Three years ago Kenneth Dye, director of Notre Dame Bands, sent musical instruments to a crime- and drug-infested ghetto in Kingston, Jamaica, to help occupy the time of children living in poverty and very much in danger of falling prey to gangs.
He took on the project after traveling to the Caribbean island at the request of former Notre Dame provost Nathan Hatch, who asked him to assess how the University might be able to get involved and help the inner-city neighborhood. What he found was a struggling community center trying to operate a marching band with almost nothing for the kids to play, so he knew what he had to do.
Dye wasn’t able to secure any funding to buy instruments, so he switched gears and convinced Yamaha in Grand Rapids, Mich., and Woodwind and Brasswind in South Bend, as well as a group of Notre Dame Band alumni to donate to the project. The two music stores sent him 50 brand new instruments, many of which were of better quality than what Dye’s own students were playing, and the alumni offered about 20 gently used instruments.
It took several months to collect everything and, in the spring of 2005, some 70 instruments were sent to western Kingston’s St. Patrick’s Foundation, which runs community centers and hospitals and seeks to empower people to develop into responsible citizens through education and skills training.
The foundation supported the rag-tag Sea View Gardens Band that Dye had witnessed through Christ the Redeemer Human Resource Center, one of its three area community centers. Its young members were using broken down instruments and pom-pons made from shredded plastic trash bags scavenged from a nearby landfill.
Dye’s offerings doubled and vastly improved the quality of the band’s supplies.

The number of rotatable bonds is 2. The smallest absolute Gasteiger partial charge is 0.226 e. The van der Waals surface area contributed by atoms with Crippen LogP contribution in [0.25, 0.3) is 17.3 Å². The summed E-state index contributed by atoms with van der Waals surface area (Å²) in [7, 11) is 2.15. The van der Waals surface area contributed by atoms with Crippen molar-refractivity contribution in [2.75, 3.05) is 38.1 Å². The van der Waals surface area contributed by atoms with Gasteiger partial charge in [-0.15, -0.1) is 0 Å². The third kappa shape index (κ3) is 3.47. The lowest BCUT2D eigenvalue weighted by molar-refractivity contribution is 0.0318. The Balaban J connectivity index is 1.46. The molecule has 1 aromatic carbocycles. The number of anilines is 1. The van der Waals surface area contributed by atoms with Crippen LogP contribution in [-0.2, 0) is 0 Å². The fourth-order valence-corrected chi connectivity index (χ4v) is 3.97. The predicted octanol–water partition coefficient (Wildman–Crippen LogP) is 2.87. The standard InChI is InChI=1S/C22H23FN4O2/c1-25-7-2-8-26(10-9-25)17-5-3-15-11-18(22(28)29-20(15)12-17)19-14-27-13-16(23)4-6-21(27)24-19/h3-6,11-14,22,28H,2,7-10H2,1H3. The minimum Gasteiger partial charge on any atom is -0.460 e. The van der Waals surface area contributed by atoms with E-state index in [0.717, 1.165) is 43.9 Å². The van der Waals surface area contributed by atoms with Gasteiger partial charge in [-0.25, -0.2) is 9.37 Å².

“It’s just heart wrenching,” Dye said. “The public interest is tremendous because it’s the only thing they have to do. When the band practices, the entire neighborhood shows up to watch. It’s incredible. I think if we had enough instruments everyone in the neighborhood would join the band.”
Dye’s next goal is enriching the program. He plans to send three of his assistant directors to Kingston for about a week in May to work with the kids and share their areas of expertise. They will write music on the spot and teach it to the band.
Sam Sanchez, who will accompany his colleagues Matt Merten and Emmett O’Leary, is an expert in marching percussion and writes all the marching formations for the Notre Dame Band. He is excited about making the trip, though not sure what level of musicianship to expect.
“First, I will evaluate them, then try to offer suggestions to help with their areas of weakness,” Sanchez said. “I would imagine it will take some creativity to adapt to their system and work within it, so they can effectively build off of our ideas. The ultimate goal is to help them become a better marching unit.”
For now, his hands are tied due to lack of money, but eventually, Dye would like to find a way to support bands in all three of the foundation’s community centers, rather than just one.
Also, Dye believes this endeavor can potentially improve much more than the kids’ musical talents. He feels it is possible to get them more interested in academics, by using the music as an incentive to learn language and math skills.
“It’s necessary, for example, to be able to count and know fractions to read music,” Dye explained. “I’m in the process of writing a book to help people grasp the concept of music as an academic tool. It will be a compilation of music pieces with dialogue that will apply to students of all ages.”
For Dye and his assistant directors this mission has been fraught with frustrations, but they feel that’s all the more reason to plow forward.
“The Notre Dame Band has a strong desire to always consider service as a vitalcomponent of teaching and learning,” Sanchez said. “We not only want to be strongmusicians, but we want to give back to others, even if the conditionspose some difficulty.”
Originally published by newsinfo.nd.edu on April 27, 2007.at